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Seeing in a New Light – Archaeological Computing Research Group Seminar

Speaker: Sally Ford Location: Digital Archaeology Lab, Building 65a, Avenue Campus, Southampton Date: 26.10.2012, 2-3pm This Friday is the first ACRG seminar of the term, and we welcome all students and staff to attend. Seeing in a new light: How can polynomial texture mapping help record forensic investigations of cremations? Polynomial texture mapping is an image capture and processing technique used to record and represent details from a surface. Continue reading →

AHRC RTISAD project leads to new research around proto-Elamite

Read a news article on the BBC website about our collaboration with University of Oxford to develop a Reflectance Transformation Imaging system for recording ancient documents. This work was partly funded by an AHRC grant under the DEDEFI scheme. Our role at Southampton has been to develop the capture software and bespoke hardware - described in the article as "part sci-fi, part-DIY, is providing the most detailed and high quality images ever taken of these elusive symbols cut into clay tablets. Continue reading →

sotonDH small grant: Scanning Winchester Cathedral (part two)

Having received a small sotonDH student research grant I took the ScanStation 2 laser scanner owned by the Geography department to Winchester cathedral. Scanning started with the Pilgrims’ hall located next the Pilgrims’ school (attached) with both the interior and exterior being scanned at a 2cm resolution. The resolution was chosen through a combination of trying to gain enough data that can be used to create a reasonable representation of the building with the time available. Continue reading →

18th century letters from Jamaica posted online give new insights into slavery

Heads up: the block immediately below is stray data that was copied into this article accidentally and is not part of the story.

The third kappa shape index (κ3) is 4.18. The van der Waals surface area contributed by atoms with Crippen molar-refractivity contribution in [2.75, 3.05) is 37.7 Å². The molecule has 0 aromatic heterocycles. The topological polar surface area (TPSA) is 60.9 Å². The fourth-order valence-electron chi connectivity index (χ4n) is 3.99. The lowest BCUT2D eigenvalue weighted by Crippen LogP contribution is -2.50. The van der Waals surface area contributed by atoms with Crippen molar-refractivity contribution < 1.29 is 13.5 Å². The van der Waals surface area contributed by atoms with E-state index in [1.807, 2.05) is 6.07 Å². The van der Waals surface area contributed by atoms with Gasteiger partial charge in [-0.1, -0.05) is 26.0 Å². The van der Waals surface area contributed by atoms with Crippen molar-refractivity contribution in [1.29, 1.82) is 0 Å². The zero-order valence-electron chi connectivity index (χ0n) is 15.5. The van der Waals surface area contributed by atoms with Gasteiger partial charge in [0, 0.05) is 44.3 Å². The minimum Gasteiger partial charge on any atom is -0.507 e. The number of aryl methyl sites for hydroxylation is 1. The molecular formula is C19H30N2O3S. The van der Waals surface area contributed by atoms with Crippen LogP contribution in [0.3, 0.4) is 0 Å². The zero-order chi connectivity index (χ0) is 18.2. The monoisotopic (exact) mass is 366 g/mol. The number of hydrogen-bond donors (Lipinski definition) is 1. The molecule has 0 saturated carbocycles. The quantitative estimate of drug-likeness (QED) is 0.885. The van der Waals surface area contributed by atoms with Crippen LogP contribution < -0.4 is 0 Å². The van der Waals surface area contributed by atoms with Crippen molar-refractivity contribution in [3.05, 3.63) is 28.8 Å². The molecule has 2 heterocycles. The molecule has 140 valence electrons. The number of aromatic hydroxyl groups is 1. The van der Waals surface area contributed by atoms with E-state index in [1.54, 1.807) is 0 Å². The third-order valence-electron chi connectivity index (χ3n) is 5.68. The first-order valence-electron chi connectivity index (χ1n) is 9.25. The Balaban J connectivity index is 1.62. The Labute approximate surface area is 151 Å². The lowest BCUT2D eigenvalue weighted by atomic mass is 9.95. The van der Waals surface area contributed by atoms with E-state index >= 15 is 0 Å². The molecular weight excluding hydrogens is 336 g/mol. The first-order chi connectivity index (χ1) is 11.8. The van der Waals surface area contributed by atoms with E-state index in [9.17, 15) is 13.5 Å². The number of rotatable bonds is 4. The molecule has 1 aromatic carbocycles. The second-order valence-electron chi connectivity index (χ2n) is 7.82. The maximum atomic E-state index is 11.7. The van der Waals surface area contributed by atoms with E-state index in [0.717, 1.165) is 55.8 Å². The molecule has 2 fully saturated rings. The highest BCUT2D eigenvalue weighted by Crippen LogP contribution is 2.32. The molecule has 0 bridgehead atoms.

Historian and Senior Lecturer Dr Christer Petley has used digital technology to create an online teaching and research resource about slavery in the British Caribbean in the 18th century. Slavery and Revolution showcases the letters of a wealthy and powerful landowner in Jamaica. The website uses a blogging format to explore the world of Simon Taylor (1738-1813), a slaveholder and plantation owner who lived on the island during a period characterised by revolution, war, and imperial reform. Continue reading →

sotonDH small grant: Scanning Winchester Cathedral

I recently gained some funding in the form of a small sotonDH student research grant that was used within the data collection of my PhD. The focus of the application was on the use of a terrestrial laser scanner to create an accurate recording of Winchester cathedral and its surrounding buildings. The cathedral was original consecrated in 1093 and since its formation has undergone a number of different changes in terms of size, architecture and use. Continue reading →

DHDL update

The equipment has now been installed for the Digital Humanities Distributed Lab. Two existing lab spaces at Avenue have been revamped. Digital Humanities Lab 1 (65/1085) has 9 imacs setup for time based media creation and editing. There is also a wall mounted screen and an apple TV to allow sharing of content from the imacs and other apple devices. Digital Humanities Lab 2 (65a/3043) is optimised for spatial and graphical digital humanities. Continue reading →

sotonDH small grant: Introducing ‘A Connected Island?’: how the Iron Curtain affected Archaeologists

After the Second World War the Iron Curtain sliced through the very centre of Europe forming a very real divide in both political and daily lives. In the second half of the 20th century the Soviet regime introduced a new structure to the academic institutions to countries like Poland, Hungary and former Czechoslovakia, including restrictions on contacts with the Western world and ideological pressure previously unknown in these parts of Europe. Continue reading →

sotonDH small grants: Painting the landscape itself. No, I mean really, actually painting it. Oh, and in sound.

If ever you decide to demonstrate your crazy, arcane research, the ideas you dream about and discuss with yourself, sometimes inadvertently aloud - then find you’ve accidentally instigated the biggest, most exciting and terrifying project of your life, don’t call me to complain. I will only laugh. I was working on how to motion-track listeners so they can walk inside a piece of music - we’re getting there, with amazing work from composer-programmer Iyad Assaf, it’s called 3D-BARE. Continue reading →